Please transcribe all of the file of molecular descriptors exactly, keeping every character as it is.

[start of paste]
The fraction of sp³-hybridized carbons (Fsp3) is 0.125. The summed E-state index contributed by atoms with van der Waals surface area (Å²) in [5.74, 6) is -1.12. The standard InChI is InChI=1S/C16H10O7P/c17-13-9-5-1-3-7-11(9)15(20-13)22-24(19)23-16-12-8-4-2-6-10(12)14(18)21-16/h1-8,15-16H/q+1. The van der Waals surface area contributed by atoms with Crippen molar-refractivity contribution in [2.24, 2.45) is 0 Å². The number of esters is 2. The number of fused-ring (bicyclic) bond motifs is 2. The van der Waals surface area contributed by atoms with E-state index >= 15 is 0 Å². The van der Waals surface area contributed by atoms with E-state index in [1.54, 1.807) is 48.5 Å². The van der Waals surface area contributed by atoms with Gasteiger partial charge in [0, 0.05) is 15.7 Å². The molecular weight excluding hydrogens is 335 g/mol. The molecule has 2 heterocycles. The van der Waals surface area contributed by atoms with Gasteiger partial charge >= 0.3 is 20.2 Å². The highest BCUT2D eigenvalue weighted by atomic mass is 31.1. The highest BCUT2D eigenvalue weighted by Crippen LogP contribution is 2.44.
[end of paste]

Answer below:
The fraction of sp³-hybridized carbons (Fsp3) is 0.125. The summed E-state index contributed by atoms with van der Waals surface area (Å²) in [5.74, 6) is -1.12. The standard InChI is InChI=1S/C16H10O7P/c17-13-9-5-1-3-7-11(9)15(20-13)22-24(19)23-16-12-8-4-2-6-10(12)14(18)21-16/h1-8,15-16H/q+1. The van der Waals surface area contributed by atoms with Crippen molar-refractivity contribution in [2.24, 2.45) is 0 Å². The number of esters is 2. The number of fused-ring (bicyclic) bond motifs is 2. The van der Waals surface area contributed by atoms with E-state index >= 15 is 0 Å². The van der Waals surface area contributed by atoms with E-state index in [1.54, 1.807) is 48.5 Å². The van der Waals surface area contributed by atoms with Gasteiger partial charge in [0, 0.05) is 15.7 Å². The molecular weight excluding hydrogens is 335 g/mol. The molecule has 2 heterocycles. The van der Waals surface area contributed by atoms with Gasteiger partial charge >= 0.3 is 20.2 Å². The highest BCUT2D eigenvalue weighted by atomic mass is 31.1. The highest BCUT2D eigenvalue weighted by Crippen LogP contribution is 2.44.